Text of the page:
Yes, Boggy Portage. The one that almost defeated us on the Day of the Deluge in 2003. After we had wrestled Yum Yum Portage to the ground, and sailed across the Yum Yum-to-Grey portage (both of which we would do in reverse tomorrow), Boggy Portage snuck up behind us and knifed us in the back - first with that insidious bog slicing right through the middle of the portage, with its smattering of logs floating mockingly in the bottomless muck just daring you to try to cross them without falling off to certain death; - and then with the treachery of its two landings on Unnamed Lake, so that after you finally make it through the bog and load up on Unnamed, the second landing lures you with its Siren's song back into the bog, fooling you into thinking you are on your way to Shade Lake, but really stuck in a nightmare, - like Groundhog Day, but way, way less funny.

Yes, THAT Boggy Portage.

Except that . . . when it's not too wet, and you know about the stealth second landing, it's not bad. It's still a rugged carry. But not enough to make you wake up in a cold sweat if it happens to enter your dreams. With the blown-out beaver pond on the Isabella-Side route, most folks now probably cross Boggy Portage to get to Kahshahpiwi. Of course, that may be why it was so easy to get a Kahsh permit at the last moment.

Maybe the increased traffic also accounts for the second path beaten through the eponymous bog of Boggy Portage, on slightly drier ground than the older pickup-sticks-as-corduroy route through the bog. In wetter conditions, you'd probably still sink up to your hips (or deeper) on the new path (on the left in the picture below), especially because it mostly lacks even the pickup sticks in the older path -

We made it through with our boots still on our feet. Once on Grey Lake, we headed for the big island where there was supposed to be a campsite. Sure enough, there's a decent site for a small party like ours, so we claimed it for the night. We got there at 6:15. Our first order of business was going for a swim to wash off the day's grime. Then we set up camp.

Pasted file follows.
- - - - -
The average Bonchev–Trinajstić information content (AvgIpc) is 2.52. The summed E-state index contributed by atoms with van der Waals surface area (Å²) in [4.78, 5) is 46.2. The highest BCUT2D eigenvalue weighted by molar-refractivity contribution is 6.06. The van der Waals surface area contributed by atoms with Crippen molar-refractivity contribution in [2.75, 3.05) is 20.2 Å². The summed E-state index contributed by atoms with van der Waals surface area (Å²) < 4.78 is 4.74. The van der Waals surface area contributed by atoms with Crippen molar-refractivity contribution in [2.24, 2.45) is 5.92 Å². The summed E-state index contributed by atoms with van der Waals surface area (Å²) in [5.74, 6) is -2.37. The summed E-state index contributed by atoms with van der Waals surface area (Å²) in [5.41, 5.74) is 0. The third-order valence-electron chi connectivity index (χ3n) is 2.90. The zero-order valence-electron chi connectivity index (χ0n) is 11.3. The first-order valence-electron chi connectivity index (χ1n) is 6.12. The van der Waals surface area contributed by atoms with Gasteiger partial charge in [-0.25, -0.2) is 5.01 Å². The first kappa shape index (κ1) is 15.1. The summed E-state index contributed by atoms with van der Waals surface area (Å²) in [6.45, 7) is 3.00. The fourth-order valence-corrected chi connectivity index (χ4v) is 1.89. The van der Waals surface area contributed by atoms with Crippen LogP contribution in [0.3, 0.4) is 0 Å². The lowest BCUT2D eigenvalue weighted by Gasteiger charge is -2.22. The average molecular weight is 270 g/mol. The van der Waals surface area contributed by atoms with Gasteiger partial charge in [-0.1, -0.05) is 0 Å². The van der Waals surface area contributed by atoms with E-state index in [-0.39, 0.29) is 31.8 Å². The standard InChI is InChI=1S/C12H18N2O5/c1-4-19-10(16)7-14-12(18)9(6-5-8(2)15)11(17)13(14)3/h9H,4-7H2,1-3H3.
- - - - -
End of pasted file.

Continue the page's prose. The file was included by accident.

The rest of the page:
For several years now, David has been in charge of getting ropes set up to hang our food at night, and he worked on that while I set up the tent and otherwise got the camp in order. We got a great idea from the CCBB a few years ago to use a baseball with parachute cord through it to throw over the trees and use as a leader to pull the sturdier bear-hanging rope up. Until this day, that has worked out just great.

Anyway, after the tent was set up, I checked on how David was doing. Disaster! At least that was his view. Somehow, the baseball rope had gotten totally tangled in a big White Pine and was resting 20 feet up in a bed of needles from which it could not be dislodged. David was despondent - I'm not kidding. I was like, "No problem, let's just hang the pack somewhere so it's out of reach of mice and deal with it in the morning." So that's what we did. Sure, any bear that wasn't a midget could get the food. But at least if that happened we could still paddle out in one day.

We had dinner and then, since it was still pretty warm, went for another swim. There were a couple Mergansers resting at our swimming spot when we went down there, but they decamped as we approached. They left some white blotches on the rocks for us, though.

After our swim, I poured David a little extra Maker's Mark, because he still seemed down due to the bear rope "debacle." We sat on our island, with Grey Lake to ourselves, watching Beavers and Loons and Mergansers patrol the waters. It got dark before we were done with our drinks, and the mosquitoes came out in force. We retreated to the tent, where we both fell fast asleep and didn't stir till dawn.